La Gorce Arch, Lake Powell, Utah
January 05, 2012
Photographer: Thomas McGuire
Summary Author: Thomas McGuire
Lake Powell on the Colorado River was created with the completion of the Glen Canyon Dam in 1963. In terms of water volume, it's the second largest reservoir in the United States and stores a major portion of fresh water reserves for seven states of the American Southwest. It was named after explorer and geologist, John Wesley Powell, a Civil War veteran who first descended the treacherous canyons of the Colorado River in 1869, in what is now Utah.
The economic viability of major areas of the Southwest has been threatened in recent decades by warming trends, in some cases severely reducing supplies of fresh water. Overallocation of Colorado River water has worried urban planners in this arid part of the United States. In recent years, Lake Powell had dropped approximately 150 ft (46 m) to roughly 50 percent of capacity. However, snowfall in the Rocky Mountains, the headwaters of the Colorado River, was abundant in the winter of 2010-2011. When this snow melted in late spring and summer, lake levels rose dramatically. The image on the left shows the author at La Gorce Arch on the Escalante Arm of Lake Powell in 2008. The photograph on the right was taken in late October 2011. Note that the large rock on the right side of both images is nearly submerged in the October image. It's too early to tell if Lake Powell will continue to rise toward its capacity in 2012?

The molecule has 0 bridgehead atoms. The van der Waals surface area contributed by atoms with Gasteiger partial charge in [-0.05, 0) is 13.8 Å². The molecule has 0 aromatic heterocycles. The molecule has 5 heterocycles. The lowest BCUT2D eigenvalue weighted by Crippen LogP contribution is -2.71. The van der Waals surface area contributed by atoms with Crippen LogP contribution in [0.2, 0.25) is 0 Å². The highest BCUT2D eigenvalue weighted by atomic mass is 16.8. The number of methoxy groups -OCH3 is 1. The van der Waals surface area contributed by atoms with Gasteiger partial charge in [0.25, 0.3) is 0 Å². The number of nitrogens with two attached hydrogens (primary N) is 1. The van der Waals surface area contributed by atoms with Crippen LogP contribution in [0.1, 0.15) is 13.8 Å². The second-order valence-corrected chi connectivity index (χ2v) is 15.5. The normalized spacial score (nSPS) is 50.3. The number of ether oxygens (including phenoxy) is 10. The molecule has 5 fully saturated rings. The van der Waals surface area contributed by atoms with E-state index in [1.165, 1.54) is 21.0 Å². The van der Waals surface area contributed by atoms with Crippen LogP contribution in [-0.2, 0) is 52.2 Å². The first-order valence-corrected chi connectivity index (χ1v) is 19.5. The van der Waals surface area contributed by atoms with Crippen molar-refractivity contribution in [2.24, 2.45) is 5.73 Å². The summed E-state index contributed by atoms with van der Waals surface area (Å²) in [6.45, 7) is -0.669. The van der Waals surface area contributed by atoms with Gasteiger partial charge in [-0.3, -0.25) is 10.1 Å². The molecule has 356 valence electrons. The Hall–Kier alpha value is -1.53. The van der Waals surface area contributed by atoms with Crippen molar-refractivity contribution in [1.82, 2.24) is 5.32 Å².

Photo details: Left - Camera Maker: FUJIFILM; Camera Model: FinePix S9000; Focal Length: 6.2mm; Aperture: f/4.0; Exposure Time: 0.0036 s (1/280); ISO equiv: 200; Exposure Bias: -0.33 EV; Metering Mode: Matrix; Exposure: program (Auto); White Balance: Auto; Light Source: Unknown; Flash Fired: No (enforced);
Orientation: Normal; Color Space: sRGB; Software: Adobe Photoshop Elements 4.0 Macintosh. Right - Olympus EVOLT 510 camera.